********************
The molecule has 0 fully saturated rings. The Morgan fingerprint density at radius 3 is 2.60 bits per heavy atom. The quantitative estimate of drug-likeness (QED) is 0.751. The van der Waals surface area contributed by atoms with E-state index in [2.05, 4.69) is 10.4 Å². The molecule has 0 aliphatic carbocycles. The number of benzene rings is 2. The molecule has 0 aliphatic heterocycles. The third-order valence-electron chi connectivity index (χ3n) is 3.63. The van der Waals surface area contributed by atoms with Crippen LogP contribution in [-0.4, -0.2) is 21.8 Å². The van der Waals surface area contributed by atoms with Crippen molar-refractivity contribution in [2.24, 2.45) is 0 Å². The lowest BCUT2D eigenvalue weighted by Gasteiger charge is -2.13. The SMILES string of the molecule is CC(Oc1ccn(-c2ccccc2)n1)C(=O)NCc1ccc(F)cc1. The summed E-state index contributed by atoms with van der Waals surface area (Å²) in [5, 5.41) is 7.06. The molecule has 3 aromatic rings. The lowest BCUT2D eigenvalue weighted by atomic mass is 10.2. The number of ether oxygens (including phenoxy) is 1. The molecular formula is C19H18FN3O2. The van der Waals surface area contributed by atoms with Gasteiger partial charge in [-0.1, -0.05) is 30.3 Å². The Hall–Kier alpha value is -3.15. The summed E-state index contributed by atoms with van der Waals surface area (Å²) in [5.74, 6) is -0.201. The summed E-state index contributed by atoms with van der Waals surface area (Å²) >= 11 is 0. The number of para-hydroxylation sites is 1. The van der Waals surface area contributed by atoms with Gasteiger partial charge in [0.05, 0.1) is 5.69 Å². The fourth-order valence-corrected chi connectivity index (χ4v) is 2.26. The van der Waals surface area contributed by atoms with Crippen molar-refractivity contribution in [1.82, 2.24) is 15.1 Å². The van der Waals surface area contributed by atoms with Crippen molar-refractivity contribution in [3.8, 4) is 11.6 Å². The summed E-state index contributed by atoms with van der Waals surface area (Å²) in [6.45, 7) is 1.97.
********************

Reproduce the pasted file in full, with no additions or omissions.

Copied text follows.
The molecule has 0 fully saturated rings. The Morgan fingerprint density at radius 3 is 2.60 bits per heavy atom. The quantitative estimate of drug-likeness (QED) is 0.751. The van der Waals surface area contributed by atoms with E-state index in [2.05, 4.69) is 10.4 Å². The molecule has 0 aliphatic carbocycles. The number of benzene rings is 2. The molecule has 0 aliphatic heterocycles. The third-order valence-electron chi connectivity index (χ3n) is 3.63. The van der Waals surface area contributed by atoms with Crippen LogP contribution in [-0.4, -0.2) is 21.8 Å². The van der Waals surface area contributed by atoms with Crippen molar-refractivity contribution in [2.24, 2.45) is 0 Å². The lowest BCUT2D eigenvalue weighted by Gasteiger charge is -2.13. The SMILES string of the molecule is CC(Oc1ccn(-c2ccccc2)n1)C(=O)NCc1ccc(F)cc1. The summed E-state index contributed by atoms with van der Waals surface area (Å²) in [5, 5.41) is 7.06. The molecule has 3 aromatic rings. The lowest BCUT2D eigenvalue weighted by atomic mass is 10.2. The number of ether oxygens (including phenoxy) is 1. The molecular formula is C19H18FN3O2. The van der Waals surface area contributed by atoms with Gasteiger partial charge in [-0.1, -0.05) is 30.3 Å². The Hall–Kier alpha value is -3.15. The summed E-state index contributed by atoms with van der Waals surface area (Å²) in [5.74, 6) is -0.201. The summed E-state index contributed by atoms with van der Waals surface area (Å²) >= 11 is 0. The number of para-hydroxylation sites is 1. The van der Waals surface area contributed by atoms with Gasteiger partial charge in [0.05, 0.1) is 5.69 Å². The fourth-order valence-corrected chi connectivity index (χ4v) is 2.26. The van der Waals surface area contributed by atoms with Crippen molar-refractivity contribution in [1.82, 2.24) is 15.1 Å². The van der Waals surface area contributed by atoms with Crippen molar-refractivity contribution in [3.8, 4) is 11.6 Å². The summed E-state index contributed by atoms with van der Waals surface area (Å²) in [6.45, 7) is 1.97.